I read several guides and Stackexchange answers, but the more I know, the more I realise how much I don't know. What I learnt is that details of implementation matter and that most popular tools do something wrong.

I can reasonably expect to be individually targeted because of the nature and publicity of my work. I actually were targeted before (unsuccessfully) and I feel that I need to be ready, sooner or later, for more knowledgeable and crypto-sophisticated adversaries (but non-governments). I'm a freelancer, so I don't have any big company behind me which resources I could use for security protocols.

I've been using aes-256-cbc via openssl enc (with default parameters) my entire life, but as my work is getting more publicity and the likelihood of me being targeted increases, I decided to upgrade to a "golden standard".

Cryptographic Right Answers (Latacora, Ptacek) agree to recommend using "NaCl/libsodium’s default", but these are libraries and, as far as I know, don't provide executables. I'm fairly technical and I can program, but I'm not familiar with C language. There are 3rd party libsodium bindings for other languages, so I guess I could cook something up, but I would prefer not to reinvent the wheel and I look for the least error-prone way.

I already know several reasons to don't use openssl cli. I'm not sure if it can be trusted with its implementation of Latacora/Ptacek's 2nd preference ChaCha20-Poly1305 (and if yes, what additional parameters should be specified, if any). It doesn't support their 3rd preference at all (AES-GCM). I also read that gpg has weak key stretching. This exhausts my knowledge of popular linux encryption tools.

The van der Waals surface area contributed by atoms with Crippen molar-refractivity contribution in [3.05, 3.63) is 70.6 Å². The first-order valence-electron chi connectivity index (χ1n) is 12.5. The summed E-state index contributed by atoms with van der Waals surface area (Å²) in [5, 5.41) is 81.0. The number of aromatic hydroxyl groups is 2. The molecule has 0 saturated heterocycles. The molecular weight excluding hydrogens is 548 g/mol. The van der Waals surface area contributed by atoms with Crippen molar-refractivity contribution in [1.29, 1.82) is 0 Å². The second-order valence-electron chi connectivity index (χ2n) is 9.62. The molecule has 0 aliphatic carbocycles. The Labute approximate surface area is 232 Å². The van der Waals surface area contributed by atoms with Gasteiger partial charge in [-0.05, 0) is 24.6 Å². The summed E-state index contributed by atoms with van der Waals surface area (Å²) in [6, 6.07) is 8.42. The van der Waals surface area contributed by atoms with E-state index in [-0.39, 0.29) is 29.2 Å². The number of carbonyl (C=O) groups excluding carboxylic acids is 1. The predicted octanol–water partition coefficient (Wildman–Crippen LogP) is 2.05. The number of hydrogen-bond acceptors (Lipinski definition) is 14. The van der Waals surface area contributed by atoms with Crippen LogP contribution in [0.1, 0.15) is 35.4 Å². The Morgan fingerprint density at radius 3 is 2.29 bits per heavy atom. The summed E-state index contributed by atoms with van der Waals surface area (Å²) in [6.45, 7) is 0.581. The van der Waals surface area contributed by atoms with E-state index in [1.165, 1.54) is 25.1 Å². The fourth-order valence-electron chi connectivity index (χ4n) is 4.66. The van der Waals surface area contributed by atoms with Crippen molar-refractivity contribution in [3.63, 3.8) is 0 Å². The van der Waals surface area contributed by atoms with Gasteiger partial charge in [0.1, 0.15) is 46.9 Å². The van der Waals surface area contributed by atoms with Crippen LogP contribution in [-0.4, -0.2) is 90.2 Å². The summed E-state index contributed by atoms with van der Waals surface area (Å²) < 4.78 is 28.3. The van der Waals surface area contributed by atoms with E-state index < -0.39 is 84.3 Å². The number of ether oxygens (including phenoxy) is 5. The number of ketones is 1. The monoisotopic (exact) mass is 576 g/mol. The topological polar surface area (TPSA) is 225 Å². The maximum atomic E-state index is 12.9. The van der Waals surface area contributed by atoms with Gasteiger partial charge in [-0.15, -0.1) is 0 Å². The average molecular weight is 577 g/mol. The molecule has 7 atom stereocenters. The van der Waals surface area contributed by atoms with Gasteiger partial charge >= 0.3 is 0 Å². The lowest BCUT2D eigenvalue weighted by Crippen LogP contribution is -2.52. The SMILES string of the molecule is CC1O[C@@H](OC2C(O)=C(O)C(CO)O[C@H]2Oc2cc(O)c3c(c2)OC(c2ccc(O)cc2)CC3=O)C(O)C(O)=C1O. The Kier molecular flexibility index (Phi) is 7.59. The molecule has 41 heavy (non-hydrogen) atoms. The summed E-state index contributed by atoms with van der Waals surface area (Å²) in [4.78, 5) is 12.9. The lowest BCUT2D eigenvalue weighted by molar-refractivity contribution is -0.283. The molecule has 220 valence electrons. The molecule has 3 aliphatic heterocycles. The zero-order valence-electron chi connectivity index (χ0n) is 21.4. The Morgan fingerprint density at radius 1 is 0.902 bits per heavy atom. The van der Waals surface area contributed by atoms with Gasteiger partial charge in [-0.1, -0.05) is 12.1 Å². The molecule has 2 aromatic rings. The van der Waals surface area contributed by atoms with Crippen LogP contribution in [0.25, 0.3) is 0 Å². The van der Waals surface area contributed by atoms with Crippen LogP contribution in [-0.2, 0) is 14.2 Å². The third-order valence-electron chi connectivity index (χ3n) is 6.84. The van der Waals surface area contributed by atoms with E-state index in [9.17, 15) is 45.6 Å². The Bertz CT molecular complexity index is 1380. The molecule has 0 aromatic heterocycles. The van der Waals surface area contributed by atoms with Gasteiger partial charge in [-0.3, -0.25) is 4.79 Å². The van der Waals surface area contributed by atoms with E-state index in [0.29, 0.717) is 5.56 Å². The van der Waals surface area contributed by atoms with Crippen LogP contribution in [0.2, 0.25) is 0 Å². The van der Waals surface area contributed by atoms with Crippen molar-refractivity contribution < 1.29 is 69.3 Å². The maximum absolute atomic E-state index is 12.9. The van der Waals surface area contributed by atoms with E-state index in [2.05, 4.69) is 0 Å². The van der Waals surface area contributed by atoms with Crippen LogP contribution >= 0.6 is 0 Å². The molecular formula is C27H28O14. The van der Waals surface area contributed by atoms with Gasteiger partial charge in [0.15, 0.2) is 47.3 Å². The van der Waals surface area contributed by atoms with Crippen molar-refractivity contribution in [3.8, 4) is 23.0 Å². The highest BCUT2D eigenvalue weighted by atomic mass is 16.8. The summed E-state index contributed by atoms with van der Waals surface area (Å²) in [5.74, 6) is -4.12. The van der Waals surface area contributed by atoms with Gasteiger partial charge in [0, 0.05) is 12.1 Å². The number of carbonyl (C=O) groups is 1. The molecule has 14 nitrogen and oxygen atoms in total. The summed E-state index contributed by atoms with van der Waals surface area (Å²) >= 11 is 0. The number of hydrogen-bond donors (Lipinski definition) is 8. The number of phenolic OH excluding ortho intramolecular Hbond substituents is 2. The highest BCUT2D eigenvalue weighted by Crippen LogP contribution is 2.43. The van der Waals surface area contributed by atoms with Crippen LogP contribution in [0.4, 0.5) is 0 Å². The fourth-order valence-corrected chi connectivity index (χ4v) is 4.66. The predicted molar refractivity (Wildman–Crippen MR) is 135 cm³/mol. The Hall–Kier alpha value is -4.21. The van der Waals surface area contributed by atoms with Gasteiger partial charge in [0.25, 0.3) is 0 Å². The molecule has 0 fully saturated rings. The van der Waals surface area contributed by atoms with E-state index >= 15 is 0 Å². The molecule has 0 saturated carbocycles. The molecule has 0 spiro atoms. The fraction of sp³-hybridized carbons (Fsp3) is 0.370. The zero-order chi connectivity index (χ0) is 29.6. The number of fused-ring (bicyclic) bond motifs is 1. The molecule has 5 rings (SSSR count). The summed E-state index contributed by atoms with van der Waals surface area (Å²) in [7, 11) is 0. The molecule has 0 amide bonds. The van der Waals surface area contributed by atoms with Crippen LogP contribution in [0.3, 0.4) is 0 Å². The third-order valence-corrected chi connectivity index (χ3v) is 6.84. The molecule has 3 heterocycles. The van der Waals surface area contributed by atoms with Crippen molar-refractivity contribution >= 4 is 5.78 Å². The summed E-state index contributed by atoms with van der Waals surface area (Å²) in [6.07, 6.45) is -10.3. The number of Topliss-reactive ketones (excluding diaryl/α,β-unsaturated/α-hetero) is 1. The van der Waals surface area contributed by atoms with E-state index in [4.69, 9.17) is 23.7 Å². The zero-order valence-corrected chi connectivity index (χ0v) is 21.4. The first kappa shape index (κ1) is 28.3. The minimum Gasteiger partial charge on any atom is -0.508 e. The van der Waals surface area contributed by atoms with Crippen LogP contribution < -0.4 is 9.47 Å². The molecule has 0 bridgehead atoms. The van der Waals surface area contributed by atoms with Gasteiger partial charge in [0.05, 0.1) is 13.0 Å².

Is there actually any tool which does encryption "right" out of the box and provides linux shell interface?

If not, is there any tool which does it "right" when configured properly and can you provide the "right" set of parameters?

Or maybe it's best to take node.js or Python bindings for libsodium, make a tiny wrapper and use defaults?

Side question: are there any special considerations to take when encrypting very short pieces of data? Some things which I encrypt are encryption keys or passphrases which are just dozens of bytes long (I know that my currently used AES-CBC is a block cipher, so there's some padding which can be tricky, etc).

Am I being too paranoid wanting to switch from openssl enc aes-256-cbc (considering I can expect to be individually targeted)?

Thank you!

Edit to clarify:

I want to encrypt files at rest.

Adversaries won't be opportunistic and I expect them to spend resources on cracking encryption. They will specifically target what I do and they will know that the data exists somewhere. I might sound a bit paranoid and I admit that I have a paranoid-ish attitude to security, but I think it's the right attitude to this matter and it actually saved my data at least once in the past.

I'm aware of rubber-hose cryptanalysis and I try to include it in my planning to some degree. If you could help planning for this as well, I would be grateful. Right now my plan is to retrieve previously prepared fake data (encrypted using a different key than the real data), hope that it will be realistic enough to satisfy attackers and that they won't be so thorough to demand me to decrypt virtually everything what they find despite already having what they came for.

So, what I was meaning when writing this question was specifically situation in which attackers try to decrypt my encrypted files using technology (non-wrench based). E.g: